October 12, 2020

Republicans Will Get What They Deserve

At some point in the future — perhaps as soon as next January — the Democrats will control the presidency and both houses of Congress. When that time comes, it seems likely that the Democrats will use their power to remake government in a way that is structurally advantageous to the Democratic Party. Whether by ending the filibuster, granting statehood to Washington DC and Puerto Rico, or stacking the Supreme Court, the Democrats will do things that Republicans feel are unfair. Democrats will bend the rules, they will ignore historical norms, and they will demonstrate extreme partisanship in everything they do. The Democrats will use every tool at their disposal to destroy whatever structural advantages Republicans have given themselves over the past 12 years.

And Republicans will deserve every bit of it.

The filibuster was commonly used until the Democratic-led Senate invoked the “nuclear option” in 2013 to limit its use against judicial nominees, excluding the Supreme Court. The Republican-led Senate further weakened the filibuster in 2017 by disallowing it for Supreme Court nominations. The next logical step in this progression is to eliminate the filibuster altogether. A Democrat-controlled Senate is likely to take that step if necessary to prevent a Republican minority from holding up key Democratic priorities. The Democrats will claim that the filibuster is anti-democratic, which is true. Republicans will complain that abolishing the filibuster is politically motivated, which will also be true. In the end, Republicans will lose significant legislative ground through the Democratic party’s use of ethically-questionable tactics.

And Republicans will deserve every bit of ground they lose.

Both the District of Columbia and Puerto Rico have held referendums where overwhelming majorities of residents — all of them US citizens — have expressed support for statehood. With control of both houses of Congress as well as the presidency, Democrats will have the power to admit both as new states. The two new states would be granted four new Senate seats, as well as House of Representative seats proportional to their populations. These seats would likely be controlled by Democrats, significantly decreasing the Republican party’s influence for years to come. The Democrats will claim that denying statehood to these citizens is unfair and a violation of their rights to congressional representation, which is true. Republicans will complain that admitting two new states is a political act that unfairly stacks the deck against future Republican legislative priorities, which may also be true. In the end, Republicans will lose legislative power for a generation or more.

And Republicans will deserve every bit of power they lose.

It is very likely that Republicans will ram through Ruth Bader Ginsburg’s replacement on the Supreme Court before Democrats have a way to stop them. Republicans may think that a 6-3 conservative majority for years to come will provide them with opportunities to create sweeping new judicial precedents that align with conservative ideology. But Democrats can, and probably will, prevent this future by legislatively expanding the Supreme Court with any number of new seats on the bench, all of which would be filled with far-left ideologues. This move would be blatantly partisan, it would diminish the credibility of the court in the minds of the American people, and it could lead to future Republican countermoves that further de-legitimize the judicial branch of government. But Republicans will be blamed for the inevitable destruction of judicial legitimacy.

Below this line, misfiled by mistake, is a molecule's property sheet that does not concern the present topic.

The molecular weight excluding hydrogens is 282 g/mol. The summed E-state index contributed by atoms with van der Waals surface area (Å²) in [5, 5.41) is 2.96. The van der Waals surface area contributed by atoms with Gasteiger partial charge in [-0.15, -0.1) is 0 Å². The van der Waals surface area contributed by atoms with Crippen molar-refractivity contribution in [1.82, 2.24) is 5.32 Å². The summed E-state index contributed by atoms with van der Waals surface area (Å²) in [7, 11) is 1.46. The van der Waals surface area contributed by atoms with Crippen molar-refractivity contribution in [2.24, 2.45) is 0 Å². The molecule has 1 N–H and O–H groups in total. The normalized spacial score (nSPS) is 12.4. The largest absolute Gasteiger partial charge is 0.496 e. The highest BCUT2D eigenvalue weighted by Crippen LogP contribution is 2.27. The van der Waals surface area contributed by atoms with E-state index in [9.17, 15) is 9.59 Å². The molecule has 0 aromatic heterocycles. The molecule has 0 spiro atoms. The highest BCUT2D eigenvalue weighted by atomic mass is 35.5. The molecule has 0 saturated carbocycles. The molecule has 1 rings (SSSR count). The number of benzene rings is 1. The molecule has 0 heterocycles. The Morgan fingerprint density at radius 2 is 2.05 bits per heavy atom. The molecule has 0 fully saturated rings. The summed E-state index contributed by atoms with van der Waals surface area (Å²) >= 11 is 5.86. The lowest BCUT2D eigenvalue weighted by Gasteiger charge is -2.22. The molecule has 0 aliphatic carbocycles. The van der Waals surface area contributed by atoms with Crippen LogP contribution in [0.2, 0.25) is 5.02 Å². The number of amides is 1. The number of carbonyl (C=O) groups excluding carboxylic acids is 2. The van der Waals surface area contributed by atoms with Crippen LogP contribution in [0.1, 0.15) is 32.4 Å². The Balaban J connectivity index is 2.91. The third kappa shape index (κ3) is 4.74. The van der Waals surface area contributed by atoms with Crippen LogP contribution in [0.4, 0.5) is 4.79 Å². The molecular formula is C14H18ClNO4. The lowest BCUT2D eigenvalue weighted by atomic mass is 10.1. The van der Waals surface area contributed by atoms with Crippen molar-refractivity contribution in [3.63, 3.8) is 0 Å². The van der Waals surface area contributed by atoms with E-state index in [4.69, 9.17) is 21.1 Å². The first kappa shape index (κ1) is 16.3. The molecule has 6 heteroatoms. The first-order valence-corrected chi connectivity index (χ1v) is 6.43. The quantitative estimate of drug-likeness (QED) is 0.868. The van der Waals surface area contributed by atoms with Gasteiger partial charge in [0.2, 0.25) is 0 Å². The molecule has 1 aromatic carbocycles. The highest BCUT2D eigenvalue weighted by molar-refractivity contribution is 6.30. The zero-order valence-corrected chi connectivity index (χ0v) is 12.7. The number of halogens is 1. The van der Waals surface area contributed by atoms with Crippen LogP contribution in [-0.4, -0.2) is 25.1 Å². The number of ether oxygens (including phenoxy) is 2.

And Republicans will deserve every bit of the blame they receive.

Republicans deserve to lose legislative tools like the filibuster because they were unable to use this tool responsibly when they were the minority party in the Senate under President Obama. Instead of using the filibuster as an occasional check against far-left overreach, they used it routinely to prevent any Obama appointees from getting approved or even getting a vote.

Republicans deserve to lose legislative power because they were unwilling to live with the structural anti-democratic advantages that the Senate already gives them: They had to push for even greater advantage. They fought for policies that suppress voter turnout among under-represented communities, because they know that increased voter turnout hurts Republicans. They resisted every effort to address gerrymandering, because they know that it helps Republicans far more often than it helps Democrats. And worst of all, they systematically destroyed confidence in our elections by making blatantly false mail-in voter fraud claims during a pandemic, when we should be encouraging more people to vote by mail rather than fewer.

Republicans deserve the blame for de-legitimizing the courts because they conjured a new precedent out of thin air to deny Merrick Garland a vote when he was nominated by President Obama. The rage this created among Democrats and many independents was absolutely predictable and absolutely appropriate. Then Republicans fanned the flames of that rage by backtracking on their new precedent just four years later to push through a vote on President Trump’s nominee to replace Ruth Bader Ginsburg. Republicans have blatantly lied and cheated the system to steal a Supreme Court seat. They have sacrificed any claim to the moral high ground if and when the Democrats try to steal one or more seats in return.

Republicans will deserve everything the Democrats do to them as retribution for the past 12 years. When that happens, I fully expect Republicans to play the victim card, and to accuse the Democrats of foul play. Their complaints will fall on deaf ears, and they will only have themselves to blame.

They will only be getting what they deserve.